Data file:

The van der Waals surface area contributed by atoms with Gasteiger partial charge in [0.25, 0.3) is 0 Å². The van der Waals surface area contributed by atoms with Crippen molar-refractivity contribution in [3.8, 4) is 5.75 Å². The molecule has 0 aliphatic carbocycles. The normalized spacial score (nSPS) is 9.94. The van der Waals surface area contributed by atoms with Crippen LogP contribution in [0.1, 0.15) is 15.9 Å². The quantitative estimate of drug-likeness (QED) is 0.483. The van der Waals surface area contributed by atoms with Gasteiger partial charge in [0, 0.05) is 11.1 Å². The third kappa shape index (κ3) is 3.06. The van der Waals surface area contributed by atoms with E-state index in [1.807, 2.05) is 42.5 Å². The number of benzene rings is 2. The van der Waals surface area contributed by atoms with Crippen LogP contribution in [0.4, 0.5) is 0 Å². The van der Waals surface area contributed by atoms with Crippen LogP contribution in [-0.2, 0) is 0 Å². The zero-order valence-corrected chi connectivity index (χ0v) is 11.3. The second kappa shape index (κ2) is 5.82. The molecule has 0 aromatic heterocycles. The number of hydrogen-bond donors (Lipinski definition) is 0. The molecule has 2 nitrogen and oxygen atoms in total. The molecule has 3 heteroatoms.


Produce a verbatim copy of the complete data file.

The van der Waals surface area contributed by atoms with Gasteiger partial charge in [0.25, 0.3) is 0 Å². The van der Waals surface area contributed by atoms with Crippen molar-refractivity contribution in [3.8, 4) is 5.75 Å². The molecule has 0 aliphatic carbocycles. The normalized spacial score (nSPS) is 9.94. The van der Waals surface area contributed by atoms with Crippen LogP contribution in [0.1, 0.15) is 15.9 Å². The quantitative estimate of drug-likeness (QED) is 0.483. The van der Waals surface area contributed by atoms with Gasteiger partial charge in [0, 0.05) is 11.1 Å². The third kappa shape index (κ3) is 3.06. The van der Waals surface area contributed by atoms with E-state index in [1.807, 2.05) is 42.5 Å². The number of benzene rings is 2. The van der Waals surface area contributed by atoms with Crippen LogP contribution in [0.4, 0.5) is 0 Å². The van der Waals surface area contributed by atoms with Crippen LogP contribution in [-0.2, 0) is 0 Å². The zero-order valence-corrected chi connectivity index (χ0v) is 11.3. The second kappa shape index (κ2) is 5.82. The molecule has 0 aromatic heterocycles. The number of hydrogen-bond donors (Lipinski definition) is 0. The molecule has 2 nitrogen and oxygen atoms in total. The molecule has 3 heteroatoms.